Leon Frazer’s Bushell said TMX was better off on its own in the long run, and he said TMX’s dividend stream and its ability to keep paying means both bids are undervalued.
The nine shareholders surveyed hold roughly 4.3 percent of TMX shares. More than 125 shareholders were contacted, but most declined to participate in the survey.
The survey did not include shareholders who recently sold their TMX holdings or who are directly involved in the deals. The four banks and five pension fund administrators making up the Maple Group hold just under 10 percent of TMX shares.
Shareholder response from Quebec -- home to TMX’s Montreal derivatives exchange and Maple members Caisse de Depot et Placement du Quebec and Fonds de solidarite des travailleurs du Quebec (F.T.Q.) -- has been especially positive to the Maple offer, said a Maple source with knowledge of the deal.
Quebec may prove crucial to the Maple deal’s success or failure -- it is perhaps no coincidence that Bertrand, the well connected insider and vice-chairman of Quebec-based National Bank of Canada, is Maple’s chief spokesman.
Quebec’s security regulator, which has the power to block either deal, holds hearings on the LSE/TMX deal in July.
TMX, for its part, has said that many of its biggest shareholders support the tie up with LSE.
“When you have the biggest traders in a very small cartel controlling the market environment, that can be extremely destructive,” said Thomas Caldwell, a high-profile and vocal TMX shareholder.
Over the last 15 years, many of the world’s top exchanges began floating shares in a “demutualization” process that transformed them into competitive, profit-making entities while allowing their traditional seatholders to cash in.
Maple’s bid is a creative form of “remutualization,” where the exchange’s users regain control. They are effectively “turning back the clock,” one shareholder said.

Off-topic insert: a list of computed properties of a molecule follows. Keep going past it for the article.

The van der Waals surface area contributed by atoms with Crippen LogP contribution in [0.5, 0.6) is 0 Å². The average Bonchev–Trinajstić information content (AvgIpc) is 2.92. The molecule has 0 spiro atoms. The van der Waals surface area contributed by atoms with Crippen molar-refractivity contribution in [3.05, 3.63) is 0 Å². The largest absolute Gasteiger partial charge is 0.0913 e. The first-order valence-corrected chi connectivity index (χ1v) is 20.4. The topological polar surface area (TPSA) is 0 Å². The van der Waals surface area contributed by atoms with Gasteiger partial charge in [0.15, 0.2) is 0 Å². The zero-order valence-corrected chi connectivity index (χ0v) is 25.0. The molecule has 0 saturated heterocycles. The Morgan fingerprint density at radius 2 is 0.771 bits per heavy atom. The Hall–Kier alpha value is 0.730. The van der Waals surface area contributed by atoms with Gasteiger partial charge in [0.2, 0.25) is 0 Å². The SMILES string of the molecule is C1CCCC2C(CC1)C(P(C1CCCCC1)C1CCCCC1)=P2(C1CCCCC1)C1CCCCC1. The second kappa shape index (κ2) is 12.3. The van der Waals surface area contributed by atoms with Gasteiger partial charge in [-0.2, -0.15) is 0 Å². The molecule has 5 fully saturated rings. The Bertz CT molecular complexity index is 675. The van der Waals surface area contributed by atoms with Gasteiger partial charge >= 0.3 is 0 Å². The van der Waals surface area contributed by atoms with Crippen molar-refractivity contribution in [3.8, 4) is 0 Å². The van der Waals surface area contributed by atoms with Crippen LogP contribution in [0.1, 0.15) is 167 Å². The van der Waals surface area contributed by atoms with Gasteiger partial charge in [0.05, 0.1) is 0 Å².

Maple’s headline offer of C$48 a share, comprising C$33.52 in cash plus 0.3016 of a Maple share for each TMX share, appears superior to the LSE’s all-stock bid. But some investors have expressed concern over the lack of clarity on valuations.
Maple’s bid hinges partly on regulatory approval of the acquisition of Alpha and the CDS stock trade clearinghouse.
“They’re going to offer you shares in a company which is going to buy two other companies, which people who own Maple already own, at a price that they did not tell you,” said one investor whose firm owns several hundred thousand shares.
“So you don’t know whether they are going to pay C$1 billion, as the LSE suggests, for Alpha, or C$150 million.”
Shareholders will watch Maple’s circular for details on the value of the shares that Maple is offering, and on valuations for Alpha and CDS.
Alpha currently has a market share of just under 20 percent, so a combination of it and the TMX would give Maple more than 80 percent of the market, boosting monopoly fears.
The market share of TMX’s Toronto Stock Exchange and the TSX Venture Exchange eroded to just under 65 percent in the first quarter of 2011 from around 99 percent in 2007.
“Maple can never happen. It would eradicate competition in listings, equity trading, derivatives, data, clearing and face extraordinary barriers to competition bureau approval,” LSE Executive Director David Lester told Reuters last week.
One undecided investor, who owns more than 1 million TMX shares, said there were strong long-term merits to both deals.
“TMX is potentially trading at a significant discount to the ultimate intrinsic value,” the firm’s director of equity research said. “There’s still room for both parties to sweeten their offers in our opinion.”
TMX shares have climbed more than 10 percent since the LSE and Maple announcements, but at under C$45 a share, the stock is still below Maple’s bid. LSE shares have climbed nearly 9 percent to around 970 pence since the bid was made.
The $3.5 billion value of the LSE bid for TMX is based on Friday’s closing price for LSE shares.
Additional reporting by Euan Rocha, Pav Jordan and Jonathan Spicer; Editing by Frank McGurty and Janet Guttsman